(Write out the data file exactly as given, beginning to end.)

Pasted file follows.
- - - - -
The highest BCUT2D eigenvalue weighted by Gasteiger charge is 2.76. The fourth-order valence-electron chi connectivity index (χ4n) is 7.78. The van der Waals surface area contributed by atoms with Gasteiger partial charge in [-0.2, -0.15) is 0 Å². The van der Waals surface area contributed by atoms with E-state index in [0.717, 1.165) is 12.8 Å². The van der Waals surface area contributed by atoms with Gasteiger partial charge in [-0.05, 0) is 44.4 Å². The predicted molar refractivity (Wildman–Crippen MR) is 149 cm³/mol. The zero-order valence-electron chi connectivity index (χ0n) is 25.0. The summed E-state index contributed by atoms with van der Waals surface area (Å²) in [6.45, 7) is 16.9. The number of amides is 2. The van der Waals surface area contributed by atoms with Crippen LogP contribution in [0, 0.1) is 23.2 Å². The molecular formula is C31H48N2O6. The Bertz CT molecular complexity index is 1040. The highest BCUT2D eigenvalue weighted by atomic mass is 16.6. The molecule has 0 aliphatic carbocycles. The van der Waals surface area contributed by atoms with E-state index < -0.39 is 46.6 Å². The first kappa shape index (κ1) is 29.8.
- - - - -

The highest BCUT2D eigenvalue weighted by Gasteiger charge is 2.76. The fourth-order valence-electron chi connectivity index (χ4n) is 7.78. The van der Waals surface area contributed by atoms with Gasteiger partial charge in [-0.2, -0.15) is 0 Å². The van der Waals surface area contributed by atoms with E-state index in [0.717, 1.165) is 12.8 Å². The van der Waals surface area contributed by atoms with Gasteiger partial charge in [-0.05, 0) is 44.4 Å². The predicted molar refractivity (Wildman–Crippen MR) is 149 cm³/mol. The zero-order valence-electron chi connectivity index (χ0n) is 25.0. The summed E-state index contributed by atoms with van der Waals surface area (Å²) in [6.45, 7) is 16.9. The number of amides is 2. The van der Waals surface area contributed by atoms with Crippen LogP contribution in [0, 0.1) is 23.2 Å². The molecular formula is C31H48N2O6. The Bertz CT molecular complexity index is 1040. The highest BCUT2D eigenvalue weighted by atomic mass is 16.6. The molecule has 0 aliphatic carbocycles. The van der Waals surface area contributed by atoms with E-state index < -0.39 is 46.6 Å². The first kappa shape index (κ1) is 29.8.